The former Debenhams store on Oxford Street is likely to lose its distinctive metal facade if plans for a refurbishment are approved.

Debenhams closed down earlier this year, and the building’s owners, Ramsbury are now planning to refurbish it for a post-pandemic use.

The site has been occupied by department stores since 1851, when the first one was opened by Marshall & Snelgrove who slowly over the years bought up the entire block. Debenhams bought the store in 1919, and the current building was built in the 1970s. The current metal panel facade was added in 2014 as part of a refurbishment of the building.

Marshall & Snelgrove dept store (c) consultation documents

The developers say that the current design can only really be used as a large department store and is not suitable for alternative uses, so they plan a large refurbishment, retaining the core structure but replacing almost everything else.

And adding three floors on top.

The plans will see a large retail store occupy the front half of the building with two large entrances on the sides to the upper floors which will be defined as “flexible use”, but basically, offices.

This fits with the shift from high-street retail and if people are travelling into town less to shop, then the shops that remain need local shoppers, so putting more offices and residential in town centres creates the customer base for the shops that remain.

The most dramatic change for the building in terms of appearance though will be the removal of the aluminium facade that shimmers in the wind. While aesthetically dominant, it also covers up the windows so has to be removed to let daylight into the new office spaces.

As was (c) Google Street View

As is (c) Google Street View

As could be (c) consultation documents

Three new floors added on top of the building will be stepped back in the classic way of hiding them from the ground while giving space for terraces to be used by the occupants.

The consultation is open until next Friday (4th June) and based on that, the developers aim to submit a planning application later in the year.

Incidentally, if you’ve ever walked around the store you might have noticed the absence of a large door in the building for lorries to drop off new stock. That’s because delivery lorries go to another building, on Welbeck Street, and there’s a tunnel under the road linking the two.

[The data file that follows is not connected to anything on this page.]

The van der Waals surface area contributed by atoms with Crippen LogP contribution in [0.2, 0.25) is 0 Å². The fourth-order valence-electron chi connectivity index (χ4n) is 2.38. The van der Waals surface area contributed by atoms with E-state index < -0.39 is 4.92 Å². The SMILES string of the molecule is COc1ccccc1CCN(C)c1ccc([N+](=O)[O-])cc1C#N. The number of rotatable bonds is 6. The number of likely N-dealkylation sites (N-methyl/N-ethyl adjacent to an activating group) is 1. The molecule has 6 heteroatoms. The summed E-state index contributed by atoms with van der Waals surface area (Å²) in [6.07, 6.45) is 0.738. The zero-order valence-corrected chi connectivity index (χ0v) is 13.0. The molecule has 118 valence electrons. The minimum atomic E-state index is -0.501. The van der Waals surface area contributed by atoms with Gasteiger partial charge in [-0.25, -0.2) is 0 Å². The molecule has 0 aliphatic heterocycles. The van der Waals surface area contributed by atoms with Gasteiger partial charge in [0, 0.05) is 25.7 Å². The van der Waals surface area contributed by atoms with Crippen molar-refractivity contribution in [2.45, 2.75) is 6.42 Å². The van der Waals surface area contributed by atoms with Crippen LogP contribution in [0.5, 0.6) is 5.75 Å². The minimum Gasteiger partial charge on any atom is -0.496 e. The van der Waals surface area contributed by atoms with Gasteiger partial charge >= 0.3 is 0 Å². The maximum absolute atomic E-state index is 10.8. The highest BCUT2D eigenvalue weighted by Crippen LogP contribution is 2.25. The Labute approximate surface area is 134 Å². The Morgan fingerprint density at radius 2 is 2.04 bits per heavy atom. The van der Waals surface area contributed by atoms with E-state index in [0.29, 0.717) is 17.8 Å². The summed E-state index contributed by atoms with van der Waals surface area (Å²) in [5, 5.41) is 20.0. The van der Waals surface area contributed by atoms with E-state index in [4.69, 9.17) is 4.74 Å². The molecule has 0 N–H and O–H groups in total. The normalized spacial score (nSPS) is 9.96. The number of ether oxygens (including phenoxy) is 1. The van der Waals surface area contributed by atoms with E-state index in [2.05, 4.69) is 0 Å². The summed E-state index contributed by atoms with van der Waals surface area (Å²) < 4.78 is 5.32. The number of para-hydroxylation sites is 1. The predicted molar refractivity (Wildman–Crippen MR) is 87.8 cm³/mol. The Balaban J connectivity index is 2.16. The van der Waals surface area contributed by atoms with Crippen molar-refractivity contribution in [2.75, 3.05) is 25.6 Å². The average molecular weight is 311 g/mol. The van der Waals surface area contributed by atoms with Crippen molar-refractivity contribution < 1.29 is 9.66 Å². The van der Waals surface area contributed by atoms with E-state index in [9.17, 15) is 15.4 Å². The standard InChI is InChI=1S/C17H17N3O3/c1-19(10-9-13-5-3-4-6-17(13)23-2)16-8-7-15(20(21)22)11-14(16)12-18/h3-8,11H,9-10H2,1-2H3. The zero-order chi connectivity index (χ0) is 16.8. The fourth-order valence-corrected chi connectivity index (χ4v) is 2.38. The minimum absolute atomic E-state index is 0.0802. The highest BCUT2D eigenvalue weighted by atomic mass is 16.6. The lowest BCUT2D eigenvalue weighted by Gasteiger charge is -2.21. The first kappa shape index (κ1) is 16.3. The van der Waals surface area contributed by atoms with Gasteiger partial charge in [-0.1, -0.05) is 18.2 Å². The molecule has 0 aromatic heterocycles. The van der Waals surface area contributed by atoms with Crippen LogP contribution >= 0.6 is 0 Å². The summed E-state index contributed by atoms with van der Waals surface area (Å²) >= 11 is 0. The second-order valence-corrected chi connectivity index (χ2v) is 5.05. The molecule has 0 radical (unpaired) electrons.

That will continue to be used when the building is refurbished.

Tunnel from Henrietta House (c) consultation documents

If you never visited the store when it was open, there are some desolate photos of it here.


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  1. MilesT says:

    And which department store or large format retailer would occupy the refurbished space, especially when there is even better space available (i.e. former TopShop in the Robinson’s building on Oxford Circus)?

    (Except perhaps to relocate from an existing less good property, creating a similar vacancy elsewhere).

    Answers on a postcard.

    Or are the developers temporarily hiding something, and will reveal a change in use application later when their is “no demand”

    • ianVisits says:

      How can you say that other sites are better when you have no idea yet what the ex-Debenham’s retail site will be like?

  2. MilesT says:

    Fair point, I was thinking better as in potentially better located (both are good, but corner block right on Oxford Circus is more prestigious, as long as the available space is the right size).

    I’m sure the internal refurbishments (which will need to be done to both) will be of a good standard to attempt to attract tenants.

  3. Su says:

    Demolish the building. Have breathing space maybe a simple green landscape,meadowlike,and then consider something in the future, in my experiance Oxford street needs Air and to attract People to live there green space close to the home is attractive and appealing as a place to live.Su 🙂

    • ianVisits says:

      The site is a few minutes walk from Cavendish Square Gardens, Manchester Gardens, Portman Square and Grosvenor Square — not to mention, Hyde Park.

  4. Chris Rogers says:

    In essence the building will end up like the former Derry & Toms – a small amunt of retail at ground floor, a large amount of offices above. Ditto John Lewis, to a lesser extent as they are for now staying put.

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